pipers reaction to polly and larry is my reaction to polly and larry
Tuskegee syphilis study recruitment letter.
By Gwen Sharp, PhD
The Tuskegee Syphilis Experiment is one of the most famous examples of unethical research. The study, funded by the federal government from 1932-1972, looked at the effects of untreated syphilis. In order to do this, a number of Black men in Alabama who had syphilis were misinformed about their illness. They were told they had “bad blood” (which was sometimes a euphemism for syphilis, though not always) and that the government was offering special free treatments for the condition. Above is an example of a letter sent out to the men to recruit them for more examinations.
The “special free treatment” was, in fact, nothing of the sort. The researchers conducted various examinations, including spinal taps, not to treat syphilis but just to see what its effects were. In fact, by the 1950s it was well established that a shot of penicillin would fully cure early-stage syphilis. Not only were the men not offered this life-saving treatment, the researchers conspired to be sure they didn’t find out about it, getting local doctors to agree that if any of the study subjects came in they wouldn’t tell them they had syphilis or that a cure was available.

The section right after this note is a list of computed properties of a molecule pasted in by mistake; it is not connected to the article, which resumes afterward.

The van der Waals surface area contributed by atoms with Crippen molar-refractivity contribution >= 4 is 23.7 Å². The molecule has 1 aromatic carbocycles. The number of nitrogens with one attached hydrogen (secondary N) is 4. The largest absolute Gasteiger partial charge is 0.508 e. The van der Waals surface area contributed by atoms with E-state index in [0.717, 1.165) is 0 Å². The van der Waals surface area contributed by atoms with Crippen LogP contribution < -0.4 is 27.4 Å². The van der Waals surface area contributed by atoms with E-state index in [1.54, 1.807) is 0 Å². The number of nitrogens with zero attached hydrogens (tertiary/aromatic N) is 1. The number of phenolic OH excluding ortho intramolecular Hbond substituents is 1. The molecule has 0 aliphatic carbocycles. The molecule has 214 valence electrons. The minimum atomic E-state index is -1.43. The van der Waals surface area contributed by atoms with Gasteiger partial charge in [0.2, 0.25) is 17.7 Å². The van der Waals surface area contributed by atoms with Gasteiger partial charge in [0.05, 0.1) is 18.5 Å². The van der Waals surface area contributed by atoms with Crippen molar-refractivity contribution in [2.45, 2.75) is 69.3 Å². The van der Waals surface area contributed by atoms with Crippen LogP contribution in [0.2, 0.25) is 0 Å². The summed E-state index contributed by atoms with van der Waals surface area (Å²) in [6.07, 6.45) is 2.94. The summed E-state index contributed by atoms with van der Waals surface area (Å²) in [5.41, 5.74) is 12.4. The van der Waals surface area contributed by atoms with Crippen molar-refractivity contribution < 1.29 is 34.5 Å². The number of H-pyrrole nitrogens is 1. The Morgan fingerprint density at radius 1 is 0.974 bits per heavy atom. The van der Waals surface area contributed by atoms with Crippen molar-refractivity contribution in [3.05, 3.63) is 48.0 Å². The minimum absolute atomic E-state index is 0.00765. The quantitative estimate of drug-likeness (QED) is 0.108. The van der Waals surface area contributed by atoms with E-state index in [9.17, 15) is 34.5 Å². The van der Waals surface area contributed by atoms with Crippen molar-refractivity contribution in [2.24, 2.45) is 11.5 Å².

The abusive nature of this study is obvious (letting men die slow deaths that could have been easily prevented, just for the sake of scientific curiosity) and shows the ways that racism can influence researchers’ evaluations of what is acceptable risk and whose lives matter. The Tuskegee experiment was a major cause for the emergence of human subjects protection requirements and oversight of federally-funded research once the study was exposed in the early 1970s. Some scholars argue that knowledge of the Tuskegee study increased African Americans’ distrust of the medical community, a suspicion that lingers to this day.
In 1997 President Clinton officially apologized for the experiment.
Gwen Sharp is an associate professor of sociology at Nevada State College. You can follow her on Twitter at @gwensharpnv.
Joe Russo: We always said that the whole movie lives or dies on that last scene between him and Bucky. You know, this third act is a fait accompli in a way. It’s a superhero movie.
Steve McFeely: I suspect he will win.
Joe Russo: The expectation is that he will win. But the real story is will he win Bucky, will he save his friend, will his friend kill him, will he have to kill his friend? The tragedy of that moment was the most important thing to us as directors in the third act. That’s the real climax of the act.
Steve McFeely: Yeah, from jump street we always worked towards getting to: “I will sacrifice myself in order to reach my friend.” And so “end of the line” has been the line since the very beginning. And Sebastian nails it, it cracks him.
Chris Markus: Again, it’s about Steve trying to save his past.
Joe Russo: It’s the last thing he has left.
- Captain America: The Winter Soldier Blu-ray Audio Commentary
I appreciate that his brother has successfully learned how to block the left boob grab.